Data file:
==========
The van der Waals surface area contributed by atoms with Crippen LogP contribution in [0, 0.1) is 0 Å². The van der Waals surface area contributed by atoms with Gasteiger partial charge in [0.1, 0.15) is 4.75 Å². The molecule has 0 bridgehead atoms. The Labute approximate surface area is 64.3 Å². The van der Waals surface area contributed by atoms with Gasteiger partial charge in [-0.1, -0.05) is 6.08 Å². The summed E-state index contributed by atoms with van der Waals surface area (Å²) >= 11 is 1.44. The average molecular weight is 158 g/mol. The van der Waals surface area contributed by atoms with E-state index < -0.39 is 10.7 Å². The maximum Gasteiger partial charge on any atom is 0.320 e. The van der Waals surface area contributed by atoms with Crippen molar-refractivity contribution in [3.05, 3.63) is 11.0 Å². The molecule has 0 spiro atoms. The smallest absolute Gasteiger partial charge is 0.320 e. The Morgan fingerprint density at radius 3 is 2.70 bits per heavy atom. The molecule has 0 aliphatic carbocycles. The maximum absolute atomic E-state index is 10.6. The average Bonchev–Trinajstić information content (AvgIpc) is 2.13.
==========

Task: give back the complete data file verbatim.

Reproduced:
The van der Waals surface area contributed by atoms with Crippen LogP contribution in [0, 0.1) is 0 Å². The van der Waals surface area contributed by atoms with Gasteiger partial charge in [0.1, 0.15) is 4.75 Å². The molecule has 0 bridgehead atoms. The Labute approximate surface area is 64.3 Å². The van der Waals surface area contributed by atoms with Gasteiger partial charge in [-0.1, -0.05) is 6.08 Å². The summed E-state index contributed by atoms with van der Waals surface area (Å²) >= 11 is 1.44. The average molecular weight is 158 g/mol. The van der Waals surface area contributed by atoms with E-state index < -0.39 is 10.7 Å². The maximum Gasteiger partial charge on any atom is 0.320 e. The van der Waals surface area contributed by atoms with Crippen molar-refractivity contribution in [3.05, 3.63) is 11.0 Å². The molecule has 0 spiro atoms. The smallest absolute Gasteiger partial charge is 0.320 e. The Morgan fingerprint density at radius 3 is 2.70 bits per heavy atom. The molecule has 0 aliphatic carbocycles. The maximum absolute atomic E-state index is 10.6. The average Bonchev–Trinajstić information content (AvgIpc) is 2.13.